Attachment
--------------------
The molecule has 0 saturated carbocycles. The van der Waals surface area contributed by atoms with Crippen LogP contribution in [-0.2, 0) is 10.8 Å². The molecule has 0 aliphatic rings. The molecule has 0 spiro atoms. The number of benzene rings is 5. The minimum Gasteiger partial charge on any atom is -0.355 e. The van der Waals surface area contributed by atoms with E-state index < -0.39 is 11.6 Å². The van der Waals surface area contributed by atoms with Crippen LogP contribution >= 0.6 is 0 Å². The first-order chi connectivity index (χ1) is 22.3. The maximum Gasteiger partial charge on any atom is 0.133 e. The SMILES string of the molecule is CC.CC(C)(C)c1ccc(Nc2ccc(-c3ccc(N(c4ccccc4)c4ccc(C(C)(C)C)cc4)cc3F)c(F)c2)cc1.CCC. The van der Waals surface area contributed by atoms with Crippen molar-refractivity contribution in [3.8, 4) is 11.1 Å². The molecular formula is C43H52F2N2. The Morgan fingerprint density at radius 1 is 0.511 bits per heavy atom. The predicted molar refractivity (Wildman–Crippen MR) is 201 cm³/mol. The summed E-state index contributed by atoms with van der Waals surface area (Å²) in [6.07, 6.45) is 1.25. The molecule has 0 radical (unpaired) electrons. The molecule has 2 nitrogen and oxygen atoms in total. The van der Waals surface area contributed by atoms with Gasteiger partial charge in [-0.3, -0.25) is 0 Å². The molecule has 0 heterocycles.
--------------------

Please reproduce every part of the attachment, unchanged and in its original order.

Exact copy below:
The molecule has 0 saturated carbocycles. The van der Waals surface area contributed by atoms with Crippen LogP contribution in [-0.2, 0) is 10.8 Å². The molecule has 0 aliphatic rings. The molecule has 0 spiro atoms. The number of benzene rings is 5. The minimum Gasteiger partial charge on any atom is -0.355 e. The van der Waals surface area contributed by atoms with E-state index < -0.39 is 11.6 Å². The van der Waals surface area contributed by atoms with Crippen LogP contribution >= 0.6 is 0 Å². The first-order chi connectivity index (χ1) is 22.3. The maximum Gasteiger partial charge on any atom is 0.133 e. The SMILES string of the molecule is CC.CC(C)(C)c1ccc(Nc2ccc(-c3ccc(N(c4ccccc4)c4ccc(C(C)(C)C)cc4)cc3F)c(F)c2)cc1.CCC. The van der Waals surface area contributed by atoms with Crippen molar-refractivity contribution in [3.8, 4) is 11.1 Å². The molecular formula is C43H52F2N2. The Morgan fingerprint density at radius 1 is 0.511 bits per heavy atom. The predicted molar refractivity (Wildman–Crippen MR) is 201 cm³/mol. The summed E-state index contributed by atoms with van der Waals surface area (Å²) in [6.07, 6.45) is 1.25. The molecule has 0 radical (unpaired) electrons. The molecule has 2 nitrogen and oxygen atoms in total. The van der Waals surface area contributed by atoms with Gasteiger partial charge in [-0.3, -0.25) is 0 Å². The molecule has 0 heterocycles.